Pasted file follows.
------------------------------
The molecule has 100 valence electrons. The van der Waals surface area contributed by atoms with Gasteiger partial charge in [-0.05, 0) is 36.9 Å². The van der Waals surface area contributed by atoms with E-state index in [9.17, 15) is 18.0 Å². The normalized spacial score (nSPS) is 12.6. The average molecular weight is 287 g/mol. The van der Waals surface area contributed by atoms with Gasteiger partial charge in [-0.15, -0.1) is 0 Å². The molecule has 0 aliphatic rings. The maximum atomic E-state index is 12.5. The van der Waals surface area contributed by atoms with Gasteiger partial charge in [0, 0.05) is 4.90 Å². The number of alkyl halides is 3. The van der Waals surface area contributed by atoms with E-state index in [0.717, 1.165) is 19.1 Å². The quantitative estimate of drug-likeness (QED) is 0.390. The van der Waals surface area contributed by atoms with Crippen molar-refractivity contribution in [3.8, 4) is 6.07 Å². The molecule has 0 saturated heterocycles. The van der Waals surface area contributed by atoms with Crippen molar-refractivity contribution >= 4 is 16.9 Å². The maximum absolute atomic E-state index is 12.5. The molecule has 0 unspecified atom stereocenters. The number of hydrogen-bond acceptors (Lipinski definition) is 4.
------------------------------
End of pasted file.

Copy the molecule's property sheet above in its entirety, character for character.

The molecule has 100 valence electrons. The van der Waals surface area contributed by atoms with Gasteiger partial charge in [-0.05, 0) is 36.9 Å². The van der Waals surface area contributed by atoms with E-state index in [9.17, 15) is 18.0 Å². The normalized spacial score (nSPS) is 12.6. The average molecular weight is 287 g/mol. The van der Waals surface area contributed by atoms with Gasteiger partial charge in [-0.15, -0.1) is 0 Å². The molecule has 0 aliphatic rings. The maximum atomic E-state index is 12.5. The van der Waals surface area contributed by atoms with Gasteiger partial charge in [0, 0.05) is 4.90 Å². The number of alkyl halides is 3. The van der Waals surface area contributed by atoms with E-state index in [0.717, 1.165) is 19.1 Å². The quantitative estimate of drug-likeness (QED) is 0.390. The van der Waals surface area contributed by atoms with Crippen molar-refractivity contribution in [3.8, 4) is 6.07 Å². The molecule has 0 saturated heterocycles. The van der Waals surface area contributed by atoms with Crippen molar-refractivity contribution >= 4 is 16.9 Å². The maximum absolute atomic E-state index is 12.5. The molecule has 0 unspecified atom stereocenters. The number of hydrogen-bond acceptors (Lipinski definition) is 4.